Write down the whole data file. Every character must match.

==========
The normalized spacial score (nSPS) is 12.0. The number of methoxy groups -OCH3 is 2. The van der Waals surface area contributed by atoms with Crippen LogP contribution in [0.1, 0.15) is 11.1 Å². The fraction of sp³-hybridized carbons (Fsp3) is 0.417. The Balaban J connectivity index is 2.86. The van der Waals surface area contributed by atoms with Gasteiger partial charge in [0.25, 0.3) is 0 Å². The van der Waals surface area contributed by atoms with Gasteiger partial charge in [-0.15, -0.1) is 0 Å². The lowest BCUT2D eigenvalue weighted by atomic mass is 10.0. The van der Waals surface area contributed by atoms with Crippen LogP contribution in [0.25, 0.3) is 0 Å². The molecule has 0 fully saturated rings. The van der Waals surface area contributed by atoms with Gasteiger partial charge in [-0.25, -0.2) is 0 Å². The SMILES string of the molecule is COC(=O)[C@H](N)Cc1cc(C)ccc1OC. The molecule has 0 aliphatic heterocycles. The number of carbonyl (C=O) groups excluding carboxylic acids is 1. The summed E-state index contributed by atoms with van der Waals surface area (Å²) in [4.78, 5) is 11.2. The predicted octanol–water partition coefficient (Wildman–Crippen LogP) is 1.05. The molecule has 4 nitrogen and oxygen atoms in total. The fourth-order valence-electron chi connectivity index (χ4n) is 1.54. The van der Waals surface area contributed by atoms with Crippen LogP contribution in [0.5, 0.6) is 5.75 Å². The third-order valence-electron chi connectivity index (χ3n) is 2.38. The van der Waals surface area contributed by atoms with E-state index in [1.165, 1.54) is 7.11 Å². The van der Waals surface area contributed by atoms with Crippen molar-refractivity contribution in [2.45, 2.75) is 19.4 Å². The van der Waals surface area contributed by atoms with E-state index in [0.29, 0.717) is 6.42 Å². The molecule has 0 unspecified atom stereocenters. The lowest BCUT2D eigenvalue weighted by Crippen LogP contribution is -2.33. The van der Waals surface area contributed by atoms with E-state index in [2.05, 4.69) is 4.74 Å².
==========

The normalized spacial score (nSPS) is 12.0. The number of methoxy groups -OCH3 is 2. The van der Waals surface area contributed by atoms with Crippen LogP contribution in [0.1, 0.15) is 11.1 Å². The fraction of sp³-hybridized carbons (Fsp3) is 0.417. The Balaban J connectivity index is 2.86. The van der Waals surface area contributed by atoms with Gasteiger partial charge in [0.25, 0.3) is 0 Å². The van der Waals surface area contributed by atoms with Gasteiger partial charge in [-0.15, -0.1) is 0 Å². The lowest BCUT2D eigenvalue weighted by atomic mass is 10.0. The van der Waals surface area contributed by atoms with Crippen LogP contribution in [0.25, 0.3) is 0 Å². The molecule has 0 fully saturated rings. The van der Waals surface area contributed by atoms with Gasteiger partial charge in [-0.25, -0.2) is 0 Å². The SMILES string of the molecule is COC(=O)[C@H](N)Cc1cc(C)ccc1OC. The molecule has 0 aliphatic heterocycles. The number of carbonyl (C=O) groups excluding carboxylic acids is 1. The summed E-state index contributed by atoms with van der Waals surface area (Å²) in [4.78, 5) is 11.2. The predicted octanol–water partition coefficient (Wildman–Crippen LogP) is 1.05. The molecule has 4 nitrogen and oxygen atoms in total. The fourth-order valence-electron chi connectivity index (χ4n) is 1.54. The van der Waals surface area contributed by atoms with Crippen LogP contribution in [0.5, 0.6) is 5.75 Å². The third-order valence-electron chi connectivity index (χ3n) is 2.38. The van der Waals surface area contributed by atoms with E-state index in [1.165, 1.54) is 7.11 Å². The van der Waals surface area contributed by atoms with Crippen molar-refractivity contribution in [2.45, 2.75) is 19.4 Å². The van der Waals surface area contributed by atoms with E-state index in [0.29, 0.717) is 6.42 Å². The molecule has 0 unspecified atom stereocenters. The lowest BCUT2D eigenvalue weighted by Crippen LogP contribution is -2.33. The van der Waals surface area contributed by atoms with E-state index in [2.05, 4.69) is 4.74 Å².